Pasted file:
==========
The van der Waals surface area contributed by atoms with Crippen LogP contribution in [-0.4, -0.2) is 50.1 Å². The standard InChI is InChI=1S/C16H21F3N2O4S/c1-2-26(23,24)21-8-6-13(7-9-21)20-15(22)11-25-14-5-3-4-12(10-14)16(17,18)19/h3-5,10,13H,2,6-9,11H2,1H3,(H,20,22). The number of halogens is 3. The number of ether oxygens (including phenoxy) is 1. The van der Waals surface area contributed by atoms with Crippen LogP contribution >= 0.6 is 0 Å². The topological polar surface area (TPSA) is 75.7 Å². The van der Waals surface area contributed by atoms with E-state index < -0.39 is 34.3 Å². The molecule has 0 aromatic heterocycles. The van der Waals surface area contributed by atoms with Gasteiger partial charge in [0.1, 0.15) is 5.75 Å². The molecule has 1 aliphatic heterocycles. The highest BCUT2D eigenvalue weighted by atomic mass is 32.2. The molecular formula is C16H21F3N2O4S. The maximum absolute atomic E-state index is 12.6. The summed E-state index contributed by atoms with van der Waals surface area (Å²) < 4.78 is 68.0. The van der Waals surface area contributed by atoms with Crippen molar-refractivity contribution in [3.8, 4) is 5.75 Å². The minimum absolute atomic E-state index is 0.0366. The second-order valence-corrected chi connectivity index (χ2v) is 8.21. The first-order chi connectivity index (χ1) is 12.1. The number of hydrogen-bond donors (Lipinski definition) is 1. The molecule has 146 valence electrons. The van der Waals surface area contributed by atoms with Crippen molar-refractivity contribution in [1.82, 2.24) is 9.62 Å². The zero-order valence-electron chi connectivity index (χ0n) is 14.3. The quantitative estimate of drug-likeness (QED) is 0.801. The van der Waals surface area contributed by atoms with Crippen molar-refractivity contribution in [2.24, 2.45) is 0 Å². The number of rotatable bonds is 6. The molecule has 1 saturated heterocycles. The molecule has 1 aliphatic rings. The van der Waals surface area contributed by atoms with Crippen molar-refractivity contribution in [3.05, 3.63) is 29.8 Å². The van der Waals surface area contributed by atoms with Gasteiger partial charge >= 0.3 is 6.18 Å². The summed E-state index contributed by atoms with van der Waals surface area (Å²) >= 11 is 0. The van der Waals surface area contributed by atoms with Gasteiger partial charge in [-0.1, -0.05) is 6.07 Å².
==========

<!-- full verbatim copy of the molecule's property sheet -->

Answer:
The van der Waals surface area contributed by atoms with Crippen LogP contribution in [-0.4, -0.2) is 50.1 Å². The standard InChI is InChI=1S/C16H21F3N2O4S/c1-2-26(23,24)21-8-6-13(7-9-21)20-15(22)11-25-14-5-3-4-12(10-14)16(17,18)19/h3-5,10,13H,2,6-9,11H2,1H3,(H,20,22). The number of halogens is 3. The number of ether oxygens (including phenoxy) is 1. The van der Waals surface area contributed by atoms with Crippen LogP contribution >= 0.6 is 0 Å². The topological polar surface area (TPSA) is 75.7 Å². The van der Waals surface area contributed by atoms with E-state index < -0.39 is 34.3 Å². The molecule has 0 aromatic heterocycles. The van der Waals surface area contributed by atoms with Gasteiger partial charge in [0.1, 0.15) is 5.75 Å². The molecule has 1 aliphatic heterocycles. The highest BCUT2D eigenvalue weighted by atomic mass is 32.2. The molecular formula is C16H21F3N2O4S. The maximum absolute atomic E-state index is 12.6. The summed E-state index contributed by atoms with van der Waals surface area (Å²) < 4.78 is 68.0. The van der Waals surface area contributed by atoms with Crippen molar-refractivity contribution in [3.8, 4) is 5.75 Å². The minimum absolute atomic E-state index is 0.0366. The second-order valence-corrected chi connectivity index (χ2v) is 8.21. The first-order chi connectivity index (χ1) is 12.1. The number of hydrogen-bond donors (Lipinski definition) is 1. The molecule has 146 valence electrons. The van der Waals surface area contributed by atoms with Crippen molar-refractivity contribution in [1.82, 2.24) is 9.62 Å². The zero-order valence-electron chi connectivity index (χ0n) is 14.3. The quantitative estimate of drug-likeness (QED) is 0.801. The van der Waals surface area contributed by atoms with Crippen molar-refractivity contribution in [2.24, 2.45) is 0 Å². The number of rotatable bonds is 6. The molecule has 1 saturated heterocycles. The molecule has 1 aliphatic rings. The van der Waals surface area contributed by atoms with Crippen molar-refractivity contribution in [3.05, 3.63) is 29.8 Å². The van der Waals surface area contributed by atoms with Gasteiger partial charge >= 0.3 is 6.18 Å². The summed E-state index contributed by atoms with van der Waals surface area (Å²) >= 11 is 0. The van der Waals surface area contributed by atoms with Gasteiger partial charge in [-0.1, -0.05) is 6.07 Å².